Bentley – the Automobile Aristocrat

By Frans Elsass

The story of Walter Owen Bentley and his amazing cars is the story of tradition, triumph and trepidations.

Say the name Bentley and lie back and enjoy the images and sensations the name evokes – stately cars, the aroma of fine leather, hardwood panelling and not least the sense of *noblesse oblige and exclusivity.

You do not have to be a motor enthusiast to have an understanding of the exclusive Bentley brand. After all, it is steeped in tradition.

There is a royal air to Bentley. But not only does Bentley hold the rank as the preferred car for state use in Denmark, Bentley is also a king of the racetrack.

Current generations probably only recognise Bentley cars as luxurious coupes for the elite – and their chauffeurs – but that is far from the case.


Purveyors to the Royal Court 

Walter Owen Bentley – among friends and contemporaries always referred to as W.O. – came from a comfortable background and served his apprenticeship as a railway engineer on the Great Northern Railway. During the First World War, Lieutenant W.O. Bentley developed lightweight engines for the RAF Sopwith Camel fighter. After the war, he combined his interest in aero-engines with his passion for racing. This resulted in the founding of Bentley Motors Ltd in 1919.


W.O. Bentley wanted to produce cars – the fastest and the best. The models were to be developed and marketed at the racecourse. The project was ambitious, but W.O. Bentley and his business partners were all experienced and highly trained technicians.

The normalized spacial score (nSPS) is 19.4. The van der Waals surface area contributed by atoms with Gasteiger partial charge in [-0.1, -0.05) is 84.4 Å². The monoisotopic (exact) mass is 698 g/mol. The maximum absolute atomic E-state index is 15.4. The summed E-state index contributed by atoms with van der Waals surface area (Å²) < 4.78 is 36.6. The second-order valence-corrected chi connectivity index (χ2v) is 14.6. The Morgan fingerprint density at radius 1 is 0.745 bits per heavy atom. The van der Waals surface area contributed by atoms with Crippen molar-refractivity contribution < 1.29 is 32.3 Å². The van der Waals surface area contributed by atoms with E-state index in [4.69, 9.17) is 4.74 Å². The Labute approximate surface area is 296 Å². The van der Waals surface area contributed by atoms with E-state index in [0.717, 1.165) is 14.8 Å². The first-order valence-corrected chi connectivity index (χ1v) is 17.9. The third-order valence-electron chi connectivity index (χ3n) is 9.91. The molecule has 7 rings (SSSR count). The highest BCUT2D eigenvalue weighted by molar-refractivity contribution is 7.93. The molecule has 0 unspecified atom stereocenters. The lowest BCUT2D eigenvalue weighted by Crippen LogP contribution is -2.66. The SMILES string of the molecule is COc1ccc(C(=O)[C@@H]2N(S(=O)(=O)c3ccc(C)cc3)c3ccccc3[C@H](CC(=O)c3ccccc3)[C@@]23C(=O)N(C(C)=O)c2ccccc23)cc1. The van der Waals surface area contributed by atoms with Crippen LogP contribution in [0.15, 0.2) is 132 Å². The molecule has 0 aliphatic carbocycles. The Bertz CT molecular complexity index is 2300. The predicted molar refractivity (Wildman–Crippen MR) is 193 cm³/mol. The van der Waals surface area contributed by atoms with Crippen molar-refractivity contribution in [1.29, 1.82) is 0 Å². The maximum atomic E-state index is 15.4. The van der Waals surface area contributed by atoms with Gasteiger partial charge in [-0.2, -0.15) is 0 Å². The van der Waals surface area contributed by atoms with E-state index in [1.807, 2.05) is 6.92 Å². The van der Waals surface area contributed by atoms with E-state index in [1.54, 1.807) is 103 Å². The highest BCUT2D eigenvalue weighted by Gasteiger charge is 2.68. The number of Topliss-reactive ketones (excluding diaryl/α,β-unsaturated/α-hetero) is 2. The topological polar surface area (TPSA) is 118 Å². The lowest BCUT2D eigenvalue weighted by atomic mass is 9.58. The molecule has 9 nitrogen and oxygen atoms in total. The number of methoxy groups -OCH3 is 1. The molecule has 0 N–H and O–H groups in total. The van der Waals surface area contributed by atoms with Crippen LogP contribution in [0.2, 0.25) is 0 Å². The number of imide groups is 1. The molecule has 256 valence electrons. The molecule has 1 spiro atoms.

However, with a liquidity of £18,575 Bentley Motors Ltd. was underfinanced from the start. And despite success on the racetrack, this lack of capital proved to be fatal further down the road.

Nonetheless, Bentley experienced a flying start by gaining a race victory at the Brooklands racetrack in 1921 with their EXP 2 – a car now exhibited at Bentley Motors in Crewe. This victory had a colossal impact on the young company, which soon became the focus of the press and the darling of the royals. The same year, the first 21 Bentleys were delivered to customers including Prince George, the later Duke of Kent.

The Danish Royal Court would also become a loyal Bentley customer. Among the most famous of their Bentley fleet is a 1969 Mulliner Park Ward Drophead Coupé. This magnificent veteran is still in service at the royal palace, Amalienborg. And the Royal Family still refer to Bentley Motors in Crewe when purchasing State Limousines.


Bentley Boys

The 1920s racing cars have little in common with contemporary Bentley track runners. In comparison they are big and heavy with large, narrow wheels. But there is one thing that veteran Bentleys have in common with the EXP Speed 8 – taking both first and second place at the *24 heures du Mans in 2003 with, among others, Danish Tom Kristensen behind the wheel – and that is superior technology and steadfast reliability. When Bentleys set out to win, nothing can stop them.

Bentley’s first 1921 victory was followed by numerous triumphs at race circuits the world over, not least in the USA and at Le Mans in France where Bentley took gold for the first time in 1924.

Bentley and Le Mans became almost synonymous in the years to follow when The Bentley Boys became both admired and feared for their domination of the track.